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Be creative when making soup

(ran SP, NP editions)

If you don't see a batch of soup as a way to show your creative side, maybe it's time to think outside the pot.

Comfort food is a perfect palette for experimentation, according to cookbook author and dietitian Evelyn Tribole and chef Lee DuBose.

To get started, think beyond chicken noodle and split pea. Think different tastes and textures and contrast flavors such as sweet and sour or salty and sweet, said Tribole, author of More Healthy Homestyle Cooking (Rodale Press, $29.95 hardcover).

Then experiment. "Soups are a really great way to play," DuBose told a cooking class recently. "There's nothing set in stone. I encourage you to play around with all my recipes. . . . If you don't like cumin, don't use cumin. If you like ginger, put in ginger. If you want curry, add curry."

The prep express

Preparing soup can be fast and easy, and the finished product will still have a from-scratch taste with time-saving techniques.

One of the best time-savers is to lose your penchant for perfectionism, said DuBose, sous chef at Mr. Friendly's New Southern Cafe in Columbia, S.C. That means accepting that chopped vegetables don't have to be perfectly shaped or uniform in size. If you have to peel and seed something, he said, it's probably not worth it.

In fact, why chop vegetables at all? Tribole suggests you check out the produce and freezer section of the grocery store and pick up ready-cut vegetables. Convenience products such as canned chicken broth, tomatoes and evaporated milk can save time as well.

It also pays to invest in gadgets that make life easier, such as kitchen scissors or a mini-food processor for chopping herbs. A hand-held immersion blender works great for pureeing creamy soups, and it beats having to wash a food processor or blender.

The health express

Soup is not only a convenient meal, but also a healthful one. Tribole's book is filled with 200 recipe makeovers to cut fat and calories. Here are a few of her tips for cutting fat in soups:

+ For cream-based soups, substitute 1 percent milk, fat-free evaporated skim milk or a combination to replace heavy cream and half-and-half. For a creamier texture, add 1 tablespoon of cornstarch per each cup of liquid.

One percent milk has only a little more fat than fat-free, and for cooking it has more body and a more appealing color than fat-free.

+ In recipes that call for sauteing vegetables, eliminate butter or oil and use cooking spray instead.

+ Use lean cuts of meat and reduce amounts. Add starchy vegetables such as potatoes, yams, squash, corn and hominy to provide depth and texture. Lentils and beans give soups and stews added texture and fiber.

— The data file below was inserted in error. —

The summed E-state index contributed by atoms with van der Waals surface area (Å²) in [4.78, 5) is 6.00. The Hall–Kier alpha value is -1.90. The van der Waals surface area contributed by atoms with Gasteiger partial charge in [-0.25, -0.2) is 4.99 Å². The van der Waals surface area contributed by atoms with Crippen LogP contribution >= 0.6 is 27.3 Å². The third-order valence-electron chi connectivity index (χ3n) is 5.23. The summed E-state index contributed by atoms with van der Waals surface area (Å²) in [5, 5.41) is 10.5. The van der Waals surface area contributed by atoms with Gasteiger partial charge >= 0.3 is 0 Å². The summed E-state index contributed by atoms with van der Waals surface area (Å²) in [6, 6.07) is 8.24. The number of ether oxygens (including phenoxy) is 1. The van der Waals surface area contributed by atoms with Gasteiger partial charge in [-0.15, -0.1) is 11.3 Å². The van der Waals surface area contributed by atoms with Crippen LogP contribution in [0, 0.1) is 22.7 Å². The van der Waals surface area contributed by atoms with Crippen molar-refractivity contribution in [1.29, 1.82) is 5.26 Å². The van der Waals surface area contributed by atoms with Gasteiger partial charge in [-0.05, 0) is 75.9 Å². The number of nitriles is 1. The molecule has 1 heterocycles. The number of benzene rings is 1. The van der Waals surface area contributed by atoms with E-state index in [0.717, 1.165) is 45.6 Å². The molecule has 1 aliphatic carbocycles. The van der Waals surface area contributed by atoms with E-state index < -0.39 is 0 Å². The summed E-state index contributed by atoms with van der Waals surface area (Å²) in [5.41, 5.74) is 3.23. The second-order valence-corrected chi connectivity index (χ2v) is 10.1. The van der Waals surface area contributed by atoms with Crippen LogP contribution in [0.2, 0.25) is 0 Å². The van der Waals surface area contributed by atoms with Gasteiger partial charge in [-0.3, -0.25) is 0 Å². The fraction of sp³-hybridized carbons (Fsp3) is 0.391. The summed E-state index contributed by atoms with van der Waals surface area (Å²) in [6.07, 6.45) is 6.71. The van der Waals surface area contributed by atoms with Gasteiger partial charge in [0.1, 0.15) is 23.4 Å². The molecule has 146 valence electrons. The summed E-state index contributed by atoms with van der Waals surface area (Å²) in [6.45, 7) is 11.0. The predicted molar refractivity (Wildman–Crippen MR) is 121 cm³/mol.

Stress-free comfort

If you're looking for a stress-reliever, soup is it. Soups and stews are casual, not fancy, DuBose said. They're warmth in the winter and a taste of comfort on a rainy day.

"I love making soup, because you can just throw it in a pot and relax while it simmers," Tribole said. "Some people are so wound up in their everyday lives, keeping their schedules and running from there to there that they eat really fast, too. Soup forces you to slow down."

Stock tips

If you make your own chicken stock, the flavor will be far superior to store-bought, our experts said, but they also agreed that most people don't make homemade stock anymore and needn't feel guilty about it.

"Some people feel that, if they can't do everything absolutely perfectly, they won't do it all," Tribole said.

DuBose said that, if you have time on a weekend, make a big pot of stock; it freezes wonderfully.

Tribole recommended freezing it in small portions. A popular method is to freeze it in ice cube trays, then release and store frozen cubes in freezer bags.

Red Pepper Bisque

4 red bell peppers, chopped

2 leeks, white part only, chopped

1 onion, chopped

2 cups fat-free chicken broth

{ teaspoon salt

{ cup fat-free evaporated milk

1 cup 1 percent milk

\ cup low-fat sour cream, optional

3 tablespoons chopped fresh parsley

Coat a 4-quart pot with non-stick spray and warm over medium-high heat. Add the peppers, leeks and onion to the pot and cook, stirring occasionally, for 10 minutes or until tender.

Add the broth and salt. Bring to a boil over high heat. Reduce the heat to medium; cover and simmer for 30 minutes to blend the flavors.

Puree the soup in batches in a food processor or blender. Return to the pot. Stir in the evaporated milk and 1 percent milk and cook for 2 minutes or until heated through.

Ladle the soup into 6 bowls. Swirl 2 teaspoons of the sour cream into each bowl, if using. Sprinkle with the parsley.

Makes 6 servings. Per serving: 297 calories, 13 gm protein, 63 gm carbohydrates, 3 gm fat, 2 mg cholesterol, 14 gm dietary fiber, 751 mg sodium.

Source: "More Healthy Homestyle Cooking" by Evelyn Tribole (Rodale Press, $29.95 hardcover).